Tornado Alley is a loose term for the states and regions in the central USA that get tornadoes in the spring and summer with a certain frequency. There is no exact definition of this region but in a paper by Concannon et al. (2000) this map was proposed:
As you can see this includes much of northern Texas, almost all of Oklahoma, Kansas and Nebraska, the Colorado flats and eastern South Dakota. Even portions of New Mexico (east of the Rockies) is included. It is also noteworthy that far eastern OK and Kansas as well as no parts of Missouri are considered Tornado Alley on this map.
This map is a good approximation of where you are likely to end up on a storm chase. There is a very high chance you will be driving towards (or between) storms on Route 83, I-40, Route 35 and I-70 on any given chase week in May. While chasing you are more likely to be on small roads on the country side.
Where you chase in Tornado Alley is very much depending on when you chase. If you chase during peak time of mid April to mid June this is pretty much where you will chase and see tornadoes. Earlier on in the season you will be chasing more to the south and as the jet stream progresses northwards and the moisture reaches further up north you will be more likely to chase in the Northern Plains in June. It is all about probabilities though. There are always outlier storms like a tornado in North Dakota in May or tornadoes in Texas in the summer.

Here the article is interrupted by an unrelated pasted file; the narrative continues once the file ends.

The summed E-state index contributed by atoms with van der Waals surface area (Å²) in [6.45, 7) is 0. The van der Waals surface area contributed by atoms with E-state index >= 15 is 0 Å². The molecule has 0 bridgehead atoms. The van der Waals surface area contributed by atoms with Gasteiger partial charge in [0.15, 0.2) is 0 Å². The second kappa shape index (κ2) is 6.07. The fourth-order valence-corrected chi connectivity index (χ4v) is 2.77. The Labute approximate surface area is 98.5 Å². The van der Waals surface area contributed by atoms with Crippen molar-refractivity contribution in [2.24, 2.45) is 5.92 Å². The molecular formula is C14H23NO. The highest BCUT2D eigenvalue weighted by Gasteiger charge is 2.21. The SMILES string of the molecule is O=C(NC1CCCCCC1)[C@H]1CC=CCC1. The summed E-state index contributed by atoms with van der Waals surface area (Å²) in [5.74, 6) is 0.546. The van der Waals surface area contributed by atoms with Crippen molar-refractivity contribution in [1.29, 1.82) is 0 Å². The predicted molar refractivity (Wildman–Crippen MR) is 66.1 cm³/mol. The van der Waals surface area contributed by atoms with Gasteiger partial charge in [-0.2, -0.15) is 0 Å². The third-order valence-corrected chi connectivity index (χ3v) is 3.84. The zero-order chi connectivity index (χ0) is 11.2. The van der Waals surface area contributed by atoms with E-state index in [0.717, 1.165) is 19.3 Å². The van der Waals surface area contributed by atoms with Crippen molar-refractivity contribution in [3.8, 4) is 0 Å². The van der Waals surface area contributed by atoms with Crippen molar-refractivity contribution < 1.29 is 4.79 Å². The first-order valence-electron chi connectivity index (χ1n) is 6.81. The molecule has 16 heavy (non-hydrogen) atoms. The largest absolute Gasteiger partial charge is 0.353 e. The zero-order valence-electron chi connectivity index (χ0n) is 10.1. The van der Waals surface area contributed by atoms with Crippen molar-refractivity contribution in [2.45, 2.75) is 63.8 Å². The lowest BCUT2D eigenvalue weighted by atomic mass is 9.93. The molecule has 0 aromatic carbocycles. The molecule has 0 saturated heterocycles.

If you are curious to how different parts and states are like to chase in, when you typically chase there and if there are any tours in those states check out the following articles: